And really, I have snarky answers for many of the asinine comments people make to me. However, I don’t tend to share them as it makes people all pissy. That being said, this particular comment hit a sore spot – being under the influence of brain-bending medications.

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What to Do if You Start to Feel Suicidal

→ May 10, 2012 - 48 Comments

What to Do if You Start to Feel Suicidal

If you feel that you may hurt yourself or someone else please get help now. People want to help you. You are not alone.

Often people with bipolar disorder, depression and other mental illnesses feel suicidal. And people often feel suicidal knowing that they aren’t, actually, going to commit suicide. And while the knowledge that you likely aren’t going to commit suicide might be comforting to some, it sure doesn’t make feeling suicidal any more fun.

Starting to Feel Suicidal

And starting to feel suicidal can begin with little things like feeling crushing depression, unstoppable loneliness or indeed feeling nothing at all. People have different cycles that lead to feeling suicidal. Regardless though, when you start to feel like you want off the planet, there are some things you can do.

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Compassion for Those Who Love People with Mental Illness

→ May 7, 2012 - 66 Comments

Compassion for Those Who Love People with Mental Illness

Rarely, if ever, do people accuse me of having a lack of compassion for people with a mental illness. This is probably because I am a person with a mental illness so I kind of know where other mentally ill people are coming from.

Nevertheless, this is exactly what one commenter recently did:

This is a tragic post because the writer is incapable of honoring the struggle of a human being who is in pain. Rather than muster empathy, compassion and problem-solving, she shuts out the people who need her most. There is something wrong with America when families send their loved ones to prison or institutions when what they need most is the love and support of their community.

The commenter is referring to a post wherein I suggested that sometimes the right thing to do is to say goodbye to a person with a mental illness. Particularly in cases where a person is abusive and refuses to get help, sometimes walking away is the only thing left to do in order to protect your own life. I stand by this sentiment.

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Why Do Bad Diseases Happen to Good People?

→ April 30, 2012 - 21 Comments

Why Do Bad Diseases Happen to Good People?

Or, am I a bad person?

Some people believe that if you do “bad” things then “bad” things will happen to you. If you don’t help the little old lady across the street, then a car splashes a puddle over your brand new shoes. That sort of thing. Conversely, if you do help the lady across the street, doing “good,” then something good will happen to you like getting your favorite table at a restaurant. It’s the basic concept of karma (religious underpinnings notwithstanding).

“Good” and “Bad” People are Convenient

This is a very convenient view of the world suggesting that things will “even out” somehow. That bad people will “get what’s coming to them” and that good people will be rewarded in the end. And on some level we’re all taught this and believe it to some extent. Why do people do the “right” thing when no one’s looking? In the back of their mind, part of the reason is selfishly because they want good things to happen to them too.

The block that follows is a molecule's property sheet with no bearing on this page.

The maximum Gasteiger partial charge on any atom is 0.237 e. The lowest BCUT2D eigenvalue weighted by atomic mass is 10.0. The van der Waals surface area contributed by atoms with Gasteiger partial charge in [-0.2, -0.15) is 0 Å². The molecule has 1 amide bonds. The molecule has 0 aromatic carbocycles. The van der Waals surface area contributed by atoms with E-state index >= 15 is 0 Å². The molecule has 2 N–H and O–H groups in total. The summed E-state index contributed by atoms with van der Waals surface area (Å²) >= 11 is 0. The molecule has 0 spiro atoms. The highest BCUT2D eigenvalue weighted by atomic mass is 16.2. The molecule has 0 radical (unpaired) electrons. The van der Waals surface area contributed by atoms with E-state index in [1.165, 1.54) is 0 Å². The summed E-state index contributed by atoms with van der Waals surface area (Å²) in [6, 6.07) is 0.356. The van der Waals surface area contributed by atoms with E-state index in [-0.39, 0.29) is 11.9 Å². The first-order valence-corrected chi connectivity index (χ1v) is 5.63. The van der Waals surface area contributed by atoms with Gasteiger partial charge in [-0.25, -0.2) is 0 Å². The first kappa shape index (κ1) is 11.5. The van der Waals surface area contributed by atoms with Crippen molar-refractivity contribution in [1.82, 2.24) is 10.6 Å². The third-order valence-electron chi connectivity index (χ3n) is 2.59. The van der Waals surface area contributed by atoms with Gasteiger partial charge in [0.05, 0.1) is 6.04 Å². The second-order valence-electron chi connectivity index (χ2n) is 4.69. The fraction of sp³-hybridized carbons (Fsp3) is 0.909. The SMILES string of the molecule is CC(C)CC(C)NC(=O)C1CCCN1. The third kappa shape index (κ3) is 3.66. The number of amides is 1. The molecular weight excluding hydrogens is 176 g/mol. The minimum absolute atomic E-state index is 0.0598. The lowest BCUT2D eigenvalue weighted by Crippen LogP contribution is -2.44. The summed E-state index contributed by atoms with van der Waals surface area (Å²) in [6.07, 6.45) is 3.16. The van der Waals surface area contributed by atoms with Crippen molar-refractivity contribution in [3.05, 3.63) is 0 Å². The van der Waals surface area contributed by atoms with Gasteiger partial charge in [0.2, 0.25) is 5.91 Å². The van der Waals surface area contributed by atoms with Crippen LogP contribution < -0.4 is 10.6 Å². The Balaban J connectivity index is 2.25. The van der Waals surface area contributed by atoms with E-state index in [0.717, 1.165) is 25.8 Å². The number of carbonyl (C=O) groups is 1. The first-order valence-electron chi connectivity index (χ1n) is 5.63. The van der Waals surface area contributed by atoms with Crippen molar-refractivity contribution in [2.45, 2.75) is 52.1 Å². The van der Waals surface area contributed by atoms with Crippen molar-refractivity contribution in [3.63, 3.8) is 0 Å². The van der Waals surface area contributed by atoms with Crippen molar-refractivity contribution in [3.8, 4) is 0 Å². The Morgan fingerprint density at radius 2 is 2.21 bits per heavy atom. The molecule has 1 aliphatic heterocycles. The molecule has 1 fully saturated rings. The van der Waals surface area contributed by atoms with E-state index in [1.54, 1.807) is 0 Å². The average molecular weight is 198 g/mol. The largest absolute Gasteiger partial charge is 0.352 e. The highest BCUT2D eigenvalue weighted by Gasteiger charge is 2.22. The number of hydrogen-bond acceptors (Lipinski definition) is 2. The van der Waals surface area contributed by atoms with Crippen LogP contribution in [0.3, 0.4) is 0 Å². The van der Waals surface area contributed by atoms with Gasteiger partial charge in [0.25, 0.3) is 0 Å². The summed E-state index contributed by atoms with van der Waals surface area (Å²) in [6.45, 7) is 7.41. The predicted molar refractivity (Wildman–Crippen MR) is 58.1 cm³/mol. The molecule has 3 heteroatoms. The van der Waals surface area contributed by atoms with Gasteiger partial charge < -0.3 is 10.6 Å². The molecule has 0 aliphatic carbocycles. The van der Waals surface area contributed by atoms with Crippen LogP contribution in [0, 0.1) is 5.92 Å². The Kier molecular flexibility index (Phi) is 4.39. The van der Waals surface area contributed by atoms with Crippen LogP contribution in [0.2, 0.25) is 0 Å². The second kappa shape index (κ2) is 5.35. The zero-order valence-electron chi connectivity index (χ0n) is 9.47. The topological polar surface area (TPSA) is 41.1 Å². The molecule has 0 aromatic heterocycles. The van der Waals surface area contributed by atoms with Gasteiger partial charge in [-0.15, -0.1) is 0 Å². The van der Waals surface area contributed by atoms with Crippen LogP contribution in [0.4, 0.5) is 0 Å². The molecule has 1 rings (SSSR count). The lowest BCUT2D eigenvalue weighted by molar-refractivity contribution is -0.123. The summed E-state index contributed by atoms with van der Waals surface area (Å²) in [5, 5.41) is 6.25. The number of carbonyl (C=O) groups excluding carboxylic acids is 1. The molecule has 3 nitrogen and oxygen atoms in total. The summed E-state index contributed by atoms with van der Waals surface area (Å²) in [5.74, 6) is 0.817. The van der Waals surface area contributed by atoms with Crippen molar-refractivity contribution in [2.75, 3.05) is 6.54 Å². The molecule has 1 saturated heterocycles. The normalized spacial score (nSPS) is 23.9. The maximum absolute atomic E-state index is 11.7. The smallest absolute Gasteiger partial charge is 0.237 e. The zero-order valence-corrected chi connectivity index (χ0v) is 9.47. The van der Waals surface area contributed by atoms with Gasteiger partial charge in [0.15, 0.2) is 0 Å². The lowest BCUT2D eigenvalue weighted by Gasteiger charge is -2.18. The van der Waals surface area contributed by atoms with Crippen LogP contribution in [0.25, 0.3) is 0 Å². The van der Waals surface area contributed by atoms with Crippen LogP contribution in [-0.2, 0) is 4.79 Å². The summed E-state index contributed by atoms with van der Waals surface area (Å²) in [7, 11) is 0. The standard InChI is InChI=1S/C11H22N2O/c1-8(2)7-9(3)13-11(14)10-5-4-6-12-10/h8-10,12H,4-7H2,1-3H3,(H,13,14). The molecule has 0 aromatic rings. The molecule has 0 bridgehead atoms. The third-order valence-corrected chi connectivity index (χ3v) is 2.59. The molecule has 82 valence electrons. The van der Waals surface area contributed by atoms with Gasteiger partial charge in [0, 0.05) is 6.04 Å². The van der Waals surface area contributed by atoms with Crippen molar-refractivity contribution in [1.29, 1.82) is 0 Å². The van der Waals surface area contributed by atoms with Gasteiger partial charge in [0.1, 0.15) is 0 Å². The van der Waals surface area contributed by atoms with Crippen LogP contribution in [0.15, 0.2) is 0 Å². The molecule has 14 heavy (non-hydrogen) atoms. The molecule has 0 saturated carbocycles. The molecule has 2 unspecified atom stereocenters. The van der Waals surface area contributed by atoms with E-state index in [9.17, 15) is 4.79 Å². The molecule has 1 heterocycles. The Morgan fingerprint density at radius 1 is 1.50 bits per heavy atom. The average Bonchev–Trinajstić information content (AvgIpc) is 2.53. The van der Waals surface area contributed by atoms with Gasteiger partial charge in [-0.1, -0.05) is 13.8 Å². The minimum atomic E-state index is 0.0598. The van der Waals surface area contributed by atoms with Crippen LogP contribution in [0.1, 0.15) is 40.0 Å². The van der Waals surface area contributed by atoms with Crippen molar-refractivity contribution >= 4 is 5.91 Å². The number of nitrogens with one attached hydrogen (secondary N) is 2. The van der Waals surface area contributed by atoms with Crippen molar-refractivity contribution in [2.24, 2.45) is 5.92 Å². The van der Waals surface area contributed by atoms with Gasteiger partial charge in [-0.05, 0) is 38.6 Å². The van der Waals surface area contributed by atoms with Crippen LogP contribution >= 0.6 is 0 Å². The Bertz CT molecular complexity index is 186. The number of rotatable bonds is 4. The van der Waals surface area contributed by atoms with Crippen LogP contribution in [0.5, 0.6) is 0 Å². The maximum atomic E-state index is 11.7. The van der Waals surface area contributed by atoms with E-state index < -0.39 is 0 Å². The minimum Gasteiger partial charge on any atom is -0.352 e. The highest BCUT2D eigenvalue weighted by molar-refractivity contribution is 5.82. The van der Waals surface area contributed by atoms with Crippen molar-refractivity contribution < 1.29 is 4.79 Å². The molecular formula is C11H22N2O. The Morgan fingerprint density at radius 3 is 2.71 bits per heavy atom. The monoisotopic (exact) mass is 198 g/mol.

And that’s all well and good until you realize this: bad things have happened to you. Bipolar is the worst thing that ever happened to me. Does that mean I’m a bad person?

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The Mind-Brain Split and Enlightenment in Mental Illness

→ April 22, 2012 - 26 Comments

The Mind-Brain Split and Enlightenment in Mental Illness

I wrote a rather popular piece a while back called A Damaged Brain and a Mind Trying to Deal with It. If you follow me on Twitter, you might have seen this before as it’s part of my bio. If not, then it might be the first time you’ve heard that turn of phrase.

Commenter Reply

And recently a commenter replied:

I do not believe in this mind/body duality. I believe that you are your body.

OK, no problem. I don’t expect everyone to agree on such things. I have nothing invested in making the world agree with me.

But the thing is, I know there is a brain-mind separation. And how do I know this? Perspective. It’s your free gift with a purchase of 10 or more years of bipolar disorder.

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How to Tell Someone They Have a Mental Illness Part 2/2

→ April 12, 2012 - 4 Comments

How to Tell Someone They Have a Mental Illness Part 2/2

Continued from part one of How to Tell Someone They Have a Mental Illness.

Thirdly, I recommend printing out information about the disorder for the person. There are plenty of resources online that will tell you the basics about a disorder and if you have this information ready, the person with the illness doesn’t have to go searching for it. Books are another good option. But know the person with the mental illness may use this information in dribs and drabs as information overload is a real possibility and will help no one.

Fourthly, look up places and ways the person can get help. There’s no point in pointing out a problem if you can’t offer a solution. In this case the solution is help. The easiest place to get help is your family doctor so maybe you could make an appointment for the person. You family doctor can do an initial assessment and refer the person to the appropriate person (probably a psychiatrist) for a full evaluation.

Additionally, there are all sorts of mental health and addiction related resources available and they are listed by location here.